- The High Court ultimately found that Timing Ltd failed to discharge this legal burden of proving that a final garnishee order should be granted. Justice Aedit explained that although Timing Ltd had managed to prove a strong prima facie case, this was merely at the “interlocutory stage”.
Presumption of advancement
- Firstly, the presumption of advancement is a legal presumption which may arise during transfers of money or other property, e.g. where a husband transfers property to his wife, in the absence of other evidence, the transfer will be presumed to be by way of gift.
- The High Court referred to the case of Chan Yuen Lan v See Fong Mun  3 SLR 1048 (“Chan Yuen Lan”) and ruled that the strength and nature of the relationship between Tay and his wife gave rise to a strong presumption of advancement. Additionally, the court held that the appellant failed to adduce satisfactory evidence to rebut this presumption.
- Justice Aedit mentioned that while Chan Yuen Lan was a case that dealt with the issue of jointly-owned real property, he saw no reason why the presumption of advancement could not apply to jointly-owned intangible property.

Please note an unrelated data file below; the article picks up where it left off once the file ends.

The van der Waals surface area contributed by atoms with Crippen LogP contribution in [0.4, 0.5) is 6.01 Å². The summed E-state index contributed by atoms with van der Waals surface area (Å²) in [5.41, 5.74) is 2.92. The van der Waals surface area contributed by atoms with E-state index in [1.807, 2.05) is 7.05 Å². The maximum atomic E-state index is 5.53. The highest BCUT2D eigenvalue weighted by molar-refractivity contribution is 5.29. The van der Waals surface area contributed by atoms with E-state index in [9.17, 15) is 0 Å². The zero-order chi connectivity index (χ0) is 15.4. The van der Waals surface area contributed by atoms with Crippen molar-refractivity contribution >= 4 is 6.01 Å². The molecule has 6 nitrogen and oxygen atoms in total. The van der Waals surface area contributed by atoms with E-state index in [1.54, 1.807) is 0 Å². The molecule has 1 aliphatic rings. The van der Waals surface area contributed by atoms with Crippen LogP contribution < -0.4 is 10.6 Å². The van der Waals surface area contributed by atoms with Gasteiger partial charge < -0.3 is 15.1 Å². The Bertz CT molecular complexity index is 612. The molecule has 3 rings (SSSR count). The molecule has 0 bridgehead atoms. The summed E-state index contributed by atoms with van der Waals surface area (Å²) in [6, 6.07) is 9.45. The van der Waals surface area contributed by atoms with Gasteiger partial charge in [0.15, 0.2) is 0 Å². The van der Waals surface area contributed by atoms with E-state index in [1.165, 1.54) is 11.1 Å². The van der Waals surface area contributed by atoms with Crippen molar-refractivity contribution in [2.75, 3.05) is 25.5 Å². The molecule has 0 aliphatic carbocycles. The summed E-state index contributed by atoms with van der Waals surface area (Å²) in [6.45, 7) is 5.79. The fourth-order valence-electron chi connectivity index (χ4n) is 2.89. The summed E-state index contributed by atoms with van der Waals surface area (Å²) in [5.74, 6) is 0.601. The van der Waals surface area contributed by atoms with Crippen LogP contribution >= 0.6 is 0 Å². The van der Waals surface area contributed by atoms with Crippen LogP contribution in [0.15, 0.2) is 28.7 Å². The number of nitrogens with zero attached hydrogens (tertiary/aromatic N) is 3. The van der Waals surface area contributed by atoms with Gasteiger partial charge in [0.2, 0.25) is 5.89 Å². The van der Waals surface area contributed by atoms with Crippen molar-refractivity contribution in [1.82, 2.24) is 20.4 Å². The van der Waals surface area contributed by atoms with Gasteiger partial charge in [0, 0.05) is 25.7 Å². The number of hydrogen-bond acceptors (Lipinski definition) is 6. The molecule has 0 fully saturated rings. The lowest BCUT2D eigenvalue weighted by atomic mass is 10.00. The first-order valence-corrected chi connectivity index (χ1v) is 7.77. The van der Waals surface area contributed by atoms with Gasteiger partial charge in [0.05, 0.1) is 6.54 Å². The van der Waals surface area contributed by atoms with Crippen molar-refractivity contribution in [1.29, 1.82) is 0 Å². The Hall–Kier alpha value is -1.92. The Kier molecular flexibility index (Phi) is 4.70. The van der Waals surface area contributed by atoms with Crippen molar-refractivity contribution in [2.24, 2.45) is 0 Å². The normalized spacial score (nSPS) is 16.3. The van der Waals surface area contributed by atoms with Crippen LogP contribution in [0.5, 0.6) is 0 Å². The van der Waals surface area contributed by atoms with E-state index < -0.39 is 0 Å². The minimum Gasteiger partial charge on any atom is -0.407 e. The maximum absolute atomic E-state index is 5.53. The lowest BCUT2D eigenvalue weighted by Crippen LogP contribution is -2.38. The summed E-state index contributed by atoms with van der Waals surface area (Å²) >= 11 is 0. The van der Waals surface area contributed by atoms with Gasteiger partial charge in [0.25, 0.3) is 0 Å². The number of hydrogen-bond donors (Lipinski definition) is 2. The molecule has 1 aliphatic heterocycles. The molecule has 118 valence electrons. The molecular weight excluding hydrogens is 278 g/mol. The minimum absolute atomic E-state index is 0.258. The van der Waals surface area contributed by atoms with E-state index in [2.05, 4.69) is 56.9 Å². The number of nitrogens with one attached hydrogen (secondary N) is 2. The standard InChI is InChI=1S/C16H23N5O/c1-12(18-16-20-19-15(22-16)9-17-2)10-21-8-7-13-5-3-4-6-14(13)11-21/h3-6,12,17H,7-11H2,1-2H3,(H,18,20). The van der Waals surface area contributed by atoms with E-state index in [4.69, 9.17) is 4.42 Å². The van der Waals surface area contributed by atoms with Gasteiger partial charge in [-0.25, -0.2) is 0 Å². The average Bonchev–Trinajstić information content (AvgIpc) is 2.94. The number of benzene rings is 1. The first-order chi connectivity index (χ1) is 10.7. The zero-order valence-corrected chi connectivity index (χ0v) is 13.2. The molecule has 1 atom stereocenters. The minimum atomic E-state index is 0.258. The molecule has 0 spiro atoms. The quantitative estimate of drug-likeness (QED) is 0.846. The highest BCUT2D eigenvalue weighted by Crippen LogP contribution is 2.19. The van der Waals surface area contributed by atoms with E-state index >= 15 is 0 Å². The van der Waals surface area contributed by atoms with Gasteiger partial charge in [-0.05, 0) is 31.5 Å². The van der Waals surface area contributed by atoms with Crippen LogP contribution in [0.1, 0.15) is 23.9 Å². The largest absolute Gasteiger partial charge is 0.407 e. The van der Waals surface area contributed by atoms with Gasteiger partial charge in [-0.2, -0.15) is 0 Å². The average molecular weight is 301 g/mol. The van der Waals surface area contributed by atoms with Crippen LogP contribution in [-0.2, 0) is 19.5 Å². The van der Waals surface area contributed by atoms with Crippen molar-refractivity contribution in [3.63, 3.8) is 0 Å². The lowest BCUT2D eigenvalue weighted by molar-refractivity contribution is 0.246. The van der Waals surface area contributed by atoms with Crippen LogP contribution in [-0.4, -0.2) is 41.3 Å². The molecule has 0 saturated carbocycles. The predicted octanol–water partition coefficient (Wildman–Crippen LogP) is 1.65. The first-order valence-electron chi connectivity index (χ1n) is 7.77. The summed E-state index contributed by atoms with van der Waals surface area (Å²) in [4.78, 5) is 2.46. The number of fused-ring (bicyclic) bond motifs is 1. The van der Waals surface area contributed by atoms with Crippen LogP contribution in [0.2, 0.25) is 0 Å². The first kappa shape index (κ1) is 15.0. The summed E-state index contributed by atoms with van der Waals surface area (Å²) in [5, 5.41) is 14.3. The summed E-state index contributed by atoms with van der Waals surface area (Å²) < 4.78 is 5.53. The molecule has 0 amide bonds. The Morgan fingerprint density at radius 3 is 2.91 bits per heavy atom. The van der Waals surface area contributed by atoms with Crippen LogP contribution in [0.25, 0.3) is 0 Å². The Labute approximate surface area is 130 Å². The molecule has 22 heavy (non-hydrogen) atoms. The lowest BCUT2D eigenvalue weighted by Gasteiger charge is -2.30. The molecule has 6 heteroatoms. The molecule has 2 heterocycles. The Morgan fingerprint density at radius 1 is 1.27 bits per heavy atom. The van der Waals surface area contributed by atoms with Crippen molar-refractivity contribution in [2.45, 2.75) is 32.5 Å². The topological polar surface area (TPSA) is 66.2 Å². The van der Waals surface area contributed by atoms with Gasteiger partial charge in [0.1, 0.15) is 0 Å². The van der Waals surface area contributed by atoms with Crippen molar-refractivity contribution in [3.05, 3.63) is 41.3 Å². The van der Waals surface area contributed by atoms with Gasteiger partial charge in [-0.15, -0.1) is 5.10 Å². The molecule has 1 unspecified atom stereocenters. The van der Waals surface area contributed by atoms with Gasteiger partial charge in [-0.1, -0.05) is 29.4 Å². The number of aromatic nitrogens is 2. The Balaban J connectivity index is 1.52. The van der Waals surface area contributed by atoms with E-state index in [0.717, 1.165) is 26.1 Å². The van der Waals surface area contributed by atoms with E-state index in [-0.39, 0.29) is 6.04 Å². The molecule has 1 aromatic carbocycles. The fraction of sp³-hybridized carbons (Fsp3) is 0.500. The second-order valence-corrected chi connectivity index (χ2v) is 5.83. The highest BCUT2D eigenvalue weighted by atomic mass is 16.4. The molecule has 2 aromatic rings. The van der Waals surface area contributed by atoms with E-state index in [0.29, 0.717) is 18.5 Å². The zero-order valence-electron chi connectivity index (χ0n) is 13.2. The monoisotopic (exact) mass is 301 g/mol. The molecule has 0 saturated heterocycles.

The current test applicable to determine if a final garnishee order should be ordered
- In light of the latest ruling, an applicant might be required to discharge his legal burden of proving a strong prima facie case twice— once for the provisional garnishee order (interlocutory) and another for the final garnishee order.
- The High Court cited Telecom Credit Inc v Star Commerce Pte Ltd  SGHCR 3 (Telecom v Star), “ultimately, the court must be satisfied based on all the evidence put before it that a final garnishee order ought to be made.” This means, even after the applicant has proven a prima facie case, the respondent remains entitled to adduce evidence to rebut the applicant’s prima facie case.
Difference between joint accounts (intangible property) and joint tenancy (immovable property)
- With joint bank accounts, it is usually difficult for an applicant to show that all the money in a joint account belongs solely to the debtor and not the innocent joint account holders, especially when the other joint holders actively make transactions through the account, thus it is difficult for them to claim on such accounts.